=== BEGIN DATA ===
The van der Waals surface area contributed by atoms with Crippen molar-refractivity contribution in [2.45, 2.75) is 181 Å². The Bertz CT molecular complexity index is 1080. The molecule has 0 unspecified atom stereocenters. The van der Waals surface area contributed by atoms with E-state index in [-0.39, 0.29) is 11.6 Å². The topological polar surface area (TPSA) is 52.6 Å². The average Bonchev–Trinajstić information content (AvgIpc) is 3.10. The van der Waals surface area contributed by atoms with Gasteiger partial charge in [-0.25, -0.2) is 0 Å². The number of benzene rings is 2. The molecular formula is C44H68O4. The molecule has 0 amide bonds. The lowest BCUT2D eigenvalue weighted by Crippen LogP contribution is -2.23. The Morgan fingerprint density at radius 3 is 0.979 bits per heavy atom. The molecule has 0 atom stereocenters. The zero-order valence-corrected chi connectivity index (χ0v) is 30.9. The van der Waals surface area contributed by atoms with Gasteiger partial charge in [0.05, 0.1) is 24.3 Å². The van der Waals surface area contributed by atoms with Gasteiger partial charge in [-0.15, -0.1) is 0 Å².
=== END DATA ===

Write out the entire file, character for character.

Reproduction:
The van der Waals surface area contributed by atoms with Crippen molar-refractivity contribution in [2.45, 2.75) is 181 Å². The Bertz CT molecular complexity index is 1080. The molecule has 0 unspecified atom stereocenters. The van der Waals surface area contributed by atoms with E-state index in [-0.39, 0.29) is 11.6 Å². The topological polar surface area (TPSA) is 52.6 Å². The average Bonchev–Trinajstić information content (AvgIpc) is 3.10. The van der Waals surface area contributed by atoms with Gasteiger partial charge in [-0.25, -0.2) is 0 Å². The number of benzene rings is 2. The molecular formula is C44H68O4. The molecule has 0 amide bonds. The lowest BCUT2D eigenvalue weighted by Crippen LogP contribution is -2.23. The Morgan fingerprint density at radius 3 is 0.979 bits per heavy atom. The molecule has 0 atom stereocenters. The zero-order valence-corrected chi connectivity index (χ0v) is 30.9. The van der Waals surface area contributed by atoms with Gasteiger partial charge in [0.05, 0.1) is 24.3 Å². The van der Waals surface area contributed by atoms with Gasteiger partial charge in [-0.15, -0.1) is 0 Å².